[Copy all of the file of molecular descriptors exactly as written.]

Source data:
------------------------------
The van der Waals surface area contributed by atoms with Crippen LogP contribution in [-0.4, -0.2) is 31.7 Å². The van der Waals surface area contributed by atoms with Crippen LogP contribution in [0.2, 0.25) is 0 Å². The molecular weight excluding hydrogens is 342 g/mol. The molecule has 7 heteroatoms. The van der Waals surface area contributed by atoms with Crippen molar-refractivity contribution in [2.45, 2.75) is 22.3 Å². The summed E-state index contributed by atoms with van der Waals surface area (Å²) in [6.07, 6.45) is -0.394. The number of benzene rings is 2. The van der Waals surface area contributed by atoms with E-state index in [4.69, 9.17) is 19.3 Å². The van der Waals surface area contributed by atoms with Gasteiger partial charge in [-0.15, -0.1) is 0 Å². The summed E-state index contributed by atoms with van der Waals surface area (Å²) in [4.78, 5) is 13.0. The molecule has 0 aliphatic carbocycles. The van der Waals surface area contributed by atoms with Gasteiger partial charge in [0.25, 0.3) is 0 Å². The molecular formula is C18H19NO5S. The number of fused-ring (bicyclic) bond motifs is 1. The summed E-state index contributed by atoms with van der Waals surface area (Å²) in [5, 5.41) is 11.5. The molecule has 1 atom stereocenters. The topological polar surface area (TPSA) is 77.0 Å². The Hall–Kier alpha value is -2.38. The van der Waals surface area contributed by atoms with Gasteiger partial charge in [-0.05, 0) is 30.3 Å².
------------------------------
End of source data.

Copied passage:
The van der Waals surface area contributed by atoms with Crippen LogP contribution in [-0.4, -0.2) is 31.7 Å². The van der Waals surface area contributed by atoms with Crippen LogP contribution in [0.2, 0.25) is 0 Å². The molecular weight excluding hydrogens is 342 g/mol. The molecule has 7 heteroatoms. The van der Waals surface area contributed by atoms with Crippen molar-refractivity contribution in [2.45, 2.75) is 22.3 Å². The summed E-state index contributed by atoms with van der Waals surface area (Å²) in [6.07, 6.45) is -0.394. The number of benzene rings is 2. The van der Waals surface area contributed by atoms with E-state index in [4.69, 9.17) is 19.3 Å². The van der Waals surface area contributed by atoms with Gasteiger partial charge in [-0.15, -0.1) is 0 Å². The summed E-state index contributed by atoms with van der Waals surface area (Å²) in [4.78, 5) is 13.0. The molecule has 0 aliphatic carbocycles. The van der Waals surface area contributed by atoms with Gasteiger partial charge in [0.25, 0.3) is 0 Å². The molecular formula is C18H19NO5S. The number of fused-ring (bicyclic) bond motifs is 1. The summed E-state index contributed by atoms with van der Waals surface area (Å²) in [5, 5.41) is 11.5. The molecule has 1 atom stereocenters. The topological polar surface area (TPSA) is 77.0 Å². The Hall–Kier alpha value is -2.38. The van der Waals surface area contributed by atoms with Gasteiger partial charge in [-0.05, 0) is 30.3 Å².